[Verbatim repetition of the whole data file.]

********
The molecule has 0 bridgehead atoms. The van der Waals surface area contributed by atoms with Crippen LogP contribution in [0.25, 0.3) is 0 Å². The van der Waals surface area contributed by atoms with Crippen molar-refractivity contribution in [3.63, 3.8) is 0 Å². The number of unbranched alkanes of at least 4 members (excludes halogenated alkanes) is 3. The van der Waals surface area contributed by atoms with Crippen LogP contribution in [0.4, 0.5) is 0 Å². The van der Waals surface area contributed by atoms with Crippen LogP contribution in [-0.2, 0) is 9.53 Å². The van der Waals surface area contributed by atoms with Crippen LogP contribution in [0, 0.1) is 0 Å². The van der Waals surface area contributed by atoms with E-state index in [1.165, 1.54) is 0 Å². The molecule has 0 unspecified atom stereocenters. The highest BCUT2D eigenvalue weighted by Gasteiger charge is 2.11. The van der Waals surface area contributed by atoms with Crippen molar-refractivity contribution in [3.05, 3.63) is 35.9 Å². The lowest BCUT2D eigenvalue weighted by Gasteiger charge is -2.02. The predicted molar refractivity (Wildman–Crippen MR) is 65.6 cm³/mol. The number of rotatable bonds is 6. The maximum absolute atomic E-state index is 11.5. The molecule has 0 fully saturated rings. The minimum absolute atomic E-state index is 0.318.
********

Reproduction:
The molecule has 0 bridgehead atoms. The van der Waals surface area contributed by atoms with Crippen LogP contribution in [0.25, 0.3) is 0 Å². The van der Waals surface area contributed by atoms with Crippen molar-refractivity contribution in [3.63, 3.8) is 0 Å². The number of unbranched alkanes of at least 4 members (excludes halogenated alkanes) is 3. The van der Waals surface area contributed by atoms with Crippen LogP contribution in [0.4, 0.5) is 0 Å². The van der Waals surface area contributed by atoms with Crippen LogP contribution in [-0.2, 0) is 9.53 Å². The van der Waals surface area contributed by atoms with Crippen LogP contribution in [0, 0.1) is 0 Å². The van der Waals surface area contributed by atoms with E-state index in [1.165, 1.54) is 0 Å². The molecule has 0 unspecified atom stereocenters. The highest BCUT2D eigenvalue weighted by Gasteiger charge is 2.11. The van der Waals surface area contributed by atoms with Crippen molar-refractivity contribution in [3.05, 3.63) is 35.9 Å². The lowest BCUT2D eigenvalue weighted by Gasteiger charge is -2.02. The predicted molar refractivity (Wildman–Crippen MR) is 65.6 cm³/mol. The number of rotatable bonds is 6. The maximum absolute atomic E-state index is 11.5. The molecule has 0 fully saturated rings. The minimum absolute atomic E-state index is 0.318.